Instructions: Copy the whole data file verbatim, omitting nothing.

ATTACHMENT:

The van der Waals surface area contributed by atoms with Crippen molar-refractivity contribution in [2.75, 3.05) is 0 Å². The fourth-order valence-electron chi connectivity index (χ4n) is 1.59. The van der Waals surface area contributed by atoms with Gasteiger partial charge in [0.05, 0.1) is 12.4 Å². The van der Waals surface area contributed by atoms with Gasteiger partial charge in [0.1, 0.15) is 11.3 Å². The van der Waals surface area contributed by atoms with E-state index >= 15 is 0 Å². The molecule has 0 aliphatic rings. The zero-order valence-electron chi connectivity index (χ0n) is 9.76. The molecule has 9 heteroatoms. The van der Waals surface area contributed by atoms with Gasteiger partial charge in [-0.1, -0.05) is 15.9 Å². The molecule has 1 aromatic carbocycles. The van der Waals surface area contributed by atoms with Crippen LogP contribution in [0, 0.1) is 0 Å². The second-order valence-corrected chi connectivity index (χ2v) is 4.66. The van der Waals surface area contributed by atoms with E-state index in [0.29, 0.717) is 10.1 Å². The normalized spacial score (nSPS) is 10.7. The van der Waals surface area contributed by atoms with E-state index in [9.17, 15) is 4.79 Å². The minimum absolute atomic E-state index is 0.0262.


The van der Waals surface area contributed by atoms with Crippen molar-refractivity contribution in [2.75, 3.05) is 0 Å². The fourth-order valence-electron chi connectivity index (χ4n) is 1.59. The van der Waals surface area contributed by atoms with Gasteiger partial charge in [0.05, 0.1) is 12.4 Å². The van der Waals surface area contributed by atoms with Gasteiger partial charge in [0.1, 0.15) is 11.3 Å². The van der Waals surface area contributed by atoms with E-state index >= 15 is 0 Å². The molecule has 0 aliphatic rings. The zero-order valence-electron chi connectivity index (χ0n) is 9.76. The molecule has 9 heteroatoms. The van der Waals surface area contributed by atoms with Gasteiger partial charge in [-0.1, -0.05) is 15.9 Å². The molecule has 1 aromatic carbocycles. The van der Waals surface area contributed by atoms with Crippen LogP contribution in [0, 0.1) is 0 Å². The second-order valence-corrected chi connectivity index (χ2v) is 4.66. The van der Waals surface area contributed by atoms with E-state index in [0.29, 0.717) is 10.1 Å². The normalized spacial score (nSPS) is 10.7. The van der Waals surface area contributed by atoms with E-state index in [9.17, 15) is 4.79 Å². The minimum absolute atomic E-state index is 0.0262.